Fossanova Abbey, earlier Fossa Nuova, is a Cistercian monastery in Italy, in the province of Latina, near the railway-station of Priverno, about 100 kilometres (62 mi) south-east of Rome.
It is one of the finest examples of a Cistercian abbey, and of the Burgundian Early Gothic style, in Italy, and dates from around 1135. The frugal Gothic church (1187-1208) is cruciform and square-ended, closely similar to that of Casamari and also of the great church at Citeaux. The church is flanked on one side by the cloister, along with the refrectory and chapter house and on the other side by the cemetery. The nave at Fossanova dates from 1187 and the church was consecrated in 1208. The other conventual buildings also are noteworthy. The hospital, guesthouse, gardens, and buildings related to the farm are all scattered throughout the walled enclosure.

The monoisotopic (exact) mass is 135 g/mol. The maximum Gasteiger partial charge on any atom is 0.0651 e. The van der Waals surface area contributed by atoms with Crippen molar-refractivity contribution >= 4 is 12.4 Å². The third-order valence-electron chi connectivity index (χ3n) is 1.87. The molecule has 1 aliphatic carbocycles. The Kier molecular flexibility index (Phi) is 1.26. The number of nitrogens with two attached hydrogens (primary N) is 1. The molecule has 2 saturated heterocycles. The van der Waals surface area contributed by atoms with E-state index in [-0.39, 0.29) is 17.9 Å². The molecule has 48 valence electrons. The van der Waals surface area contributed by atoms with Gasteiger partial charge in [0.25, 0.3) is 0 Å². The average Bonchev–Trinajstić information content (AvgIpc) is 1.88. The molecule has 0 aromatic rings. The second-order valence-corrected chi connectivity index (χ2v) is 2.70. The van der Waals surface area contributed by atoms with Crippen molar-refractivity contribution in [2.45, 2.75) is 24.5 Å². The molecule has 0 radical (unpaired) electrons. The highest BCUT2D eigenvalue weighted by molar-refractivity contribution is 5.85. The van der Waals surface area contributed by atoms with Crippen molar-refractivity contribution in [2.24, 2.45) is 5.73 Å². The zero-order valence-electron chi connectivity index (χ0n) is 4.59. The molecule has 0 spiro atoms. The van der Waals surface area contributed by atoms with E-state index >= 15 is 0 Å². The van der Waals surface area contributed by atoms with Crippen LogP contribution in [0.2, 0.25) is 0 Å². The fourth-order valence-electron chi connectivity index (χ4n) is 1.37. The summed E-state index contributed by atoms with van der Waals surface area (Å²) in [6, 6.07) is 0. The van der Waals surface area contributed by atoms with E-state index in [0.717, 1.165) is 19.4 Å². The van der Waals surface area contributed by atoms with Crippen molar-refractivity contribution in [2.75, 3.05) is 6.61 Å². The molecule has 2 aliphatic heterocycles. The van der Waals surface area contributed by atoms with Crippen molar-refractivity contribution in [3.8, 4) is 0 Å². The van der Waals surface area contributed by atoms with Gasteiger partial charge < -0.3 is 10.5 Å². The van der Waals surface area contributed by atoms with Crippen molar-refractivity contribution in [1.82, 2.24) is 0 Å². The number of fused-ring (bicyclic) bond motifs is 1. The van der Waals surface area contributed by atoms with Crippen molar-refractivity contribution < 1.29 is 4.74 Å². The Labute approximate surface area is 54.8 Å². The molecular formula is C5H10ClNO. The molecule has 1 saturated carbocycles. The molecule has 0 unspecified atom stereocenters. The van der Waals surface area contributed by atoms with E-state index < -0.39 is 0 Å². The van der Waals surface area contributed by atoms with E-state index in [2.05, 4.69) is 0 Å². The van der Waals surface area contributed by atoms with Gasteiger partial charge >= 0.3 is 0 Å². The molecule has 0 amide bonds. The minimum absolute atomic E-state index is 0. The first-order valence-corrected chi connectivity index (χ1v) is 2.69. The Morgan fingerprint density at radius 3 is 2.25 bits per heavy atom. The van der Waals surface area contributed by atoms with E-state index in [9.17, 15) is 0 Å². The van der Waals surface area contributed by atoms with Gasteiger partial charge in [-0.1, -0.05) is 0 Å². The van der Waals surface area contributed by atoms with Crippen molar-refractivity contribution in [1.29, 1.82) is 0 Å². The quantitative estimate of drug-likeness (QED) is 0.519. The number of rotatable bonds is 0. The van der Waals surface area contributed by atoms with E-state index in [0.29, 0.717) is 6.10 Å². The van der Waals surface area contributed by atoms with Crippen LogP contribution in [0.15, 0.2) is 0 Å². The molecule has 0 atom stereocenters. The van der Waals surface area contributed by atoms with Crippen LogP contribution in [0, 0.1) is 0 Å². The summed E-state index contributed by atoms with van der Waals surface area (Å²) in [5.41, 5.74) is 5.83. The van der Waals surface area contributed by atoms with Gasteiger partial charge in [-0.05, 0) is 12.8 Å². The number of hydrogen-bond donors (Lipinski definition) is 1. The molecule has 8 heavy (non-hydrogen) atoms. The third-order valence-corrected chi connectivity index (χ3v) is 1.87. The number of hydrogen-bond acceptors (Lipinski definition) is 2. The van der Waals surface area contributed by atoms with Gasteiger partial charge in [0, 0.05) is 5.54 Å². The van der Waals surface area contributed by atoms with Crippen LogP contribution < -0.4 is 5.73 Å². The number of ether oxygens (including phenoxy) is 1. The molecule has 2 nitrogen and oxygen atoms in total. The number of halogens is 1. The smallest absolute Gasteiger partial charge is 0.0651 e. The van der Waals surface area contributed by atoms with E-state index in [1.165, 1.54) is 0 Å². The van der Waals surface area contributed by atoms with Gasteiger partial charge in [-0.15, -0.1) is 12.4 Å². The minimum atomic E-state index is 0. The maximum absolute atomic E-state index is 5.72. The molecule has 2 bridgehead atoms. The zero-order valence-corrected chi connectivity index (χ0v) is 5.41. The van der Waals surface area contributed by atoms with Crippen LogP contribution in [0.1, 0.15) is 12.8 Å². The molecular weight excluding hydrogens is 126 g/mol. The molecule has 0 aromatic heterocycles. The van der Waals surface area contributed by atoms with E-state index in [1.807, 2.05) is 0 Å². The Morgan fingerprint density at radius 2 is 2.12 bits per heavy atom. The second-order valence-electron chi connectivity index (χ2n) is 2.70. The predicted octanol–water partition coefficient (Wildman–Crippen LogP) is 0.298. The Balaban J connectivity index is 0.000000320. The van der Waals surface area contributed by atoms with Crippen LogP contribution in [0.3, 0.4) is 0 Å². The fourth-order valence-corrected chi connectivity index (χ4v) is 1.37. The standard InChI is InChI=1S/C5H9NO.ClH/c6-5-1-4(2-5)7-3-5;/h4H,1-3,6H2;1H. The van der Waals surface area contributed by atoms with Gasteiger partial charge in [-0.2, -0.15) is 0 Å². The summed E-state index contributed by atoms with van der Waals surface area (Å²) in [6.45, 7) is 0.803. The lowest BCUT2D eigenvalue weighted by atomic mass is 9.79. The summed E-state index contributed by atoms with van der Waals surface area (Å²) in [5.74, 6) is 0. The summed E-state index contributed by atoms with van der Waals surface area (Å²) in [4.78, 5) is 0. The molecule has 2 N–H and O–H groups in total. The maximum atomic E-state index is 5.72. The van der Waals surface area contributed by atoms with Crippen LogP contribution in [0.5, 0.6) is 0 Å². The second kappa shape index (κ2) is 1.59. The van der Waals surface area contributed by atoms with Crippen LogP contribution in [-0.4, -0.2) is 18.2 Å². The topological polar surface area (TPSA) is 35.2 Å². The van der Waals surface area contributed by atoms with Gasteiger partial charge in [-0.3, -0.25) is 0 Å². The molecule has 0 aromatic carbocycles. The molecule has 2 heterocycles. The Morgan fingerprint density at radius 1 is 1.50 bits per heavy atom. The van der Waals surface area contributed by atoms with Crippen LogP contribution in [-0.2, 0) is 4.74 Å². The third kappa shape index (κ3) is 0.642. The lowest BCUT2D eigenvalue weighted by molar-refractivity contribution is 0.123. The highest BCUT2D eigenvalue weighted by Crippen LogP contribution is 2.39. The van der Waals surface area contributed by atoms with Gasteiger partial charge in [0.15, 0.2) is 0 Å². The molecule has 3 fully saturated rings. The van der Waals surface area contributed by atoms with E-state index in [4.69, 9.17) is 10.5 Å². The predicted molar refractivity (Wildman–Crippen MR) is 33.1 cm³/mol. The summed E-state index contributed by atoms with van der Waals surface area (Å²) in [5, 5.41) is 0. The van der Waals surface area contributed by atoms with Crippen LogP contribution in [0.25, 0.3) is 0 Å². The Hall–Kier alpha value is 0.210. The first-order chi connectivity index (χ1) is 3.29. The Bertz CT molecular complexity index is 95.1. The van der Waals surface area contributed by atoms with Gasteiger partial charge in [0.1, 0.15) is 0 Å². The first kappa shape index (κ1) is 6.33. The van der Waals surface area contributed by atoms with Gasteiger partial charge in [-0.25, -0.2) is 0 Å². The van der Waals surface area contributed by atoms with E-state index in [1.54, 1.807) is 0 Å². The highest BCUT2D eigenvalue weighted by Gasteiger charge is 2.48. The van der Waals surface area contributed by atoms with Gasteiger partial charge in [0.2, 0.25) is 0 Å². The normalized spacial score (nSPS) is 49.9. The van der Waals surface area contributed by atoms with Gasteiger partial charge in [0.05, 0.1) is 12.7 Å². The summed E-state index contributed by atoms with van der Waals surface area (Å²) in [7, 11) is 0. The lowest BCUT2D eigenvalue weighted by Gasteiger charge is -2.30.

At Fossanova there are buttresses set against the walls but they are small and more like classical pilasters than any form of flying buttress.
En route to the Second Council of Lyon in 1274, the Dominican scholastic Thomas Aquinas died in the abbey on 7 March.
- ^ a b c d Newcomb, Rexford (1997). "Abbey". In Johnston, Bernard. Collier's Encyclopedia. I A to Ameland (First ed.). New York, NY: P.F. Collier. pp. 8–11.
This article incorporates text from a publication now in the public domain: Chisholm, Hugh, ed. (1911). Encyclopædia Britannica (11th ed.). Cambridge University Press.
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Coordinates: 41°26′17″N 13°11′45″E / 41.4381°N 13.1958°E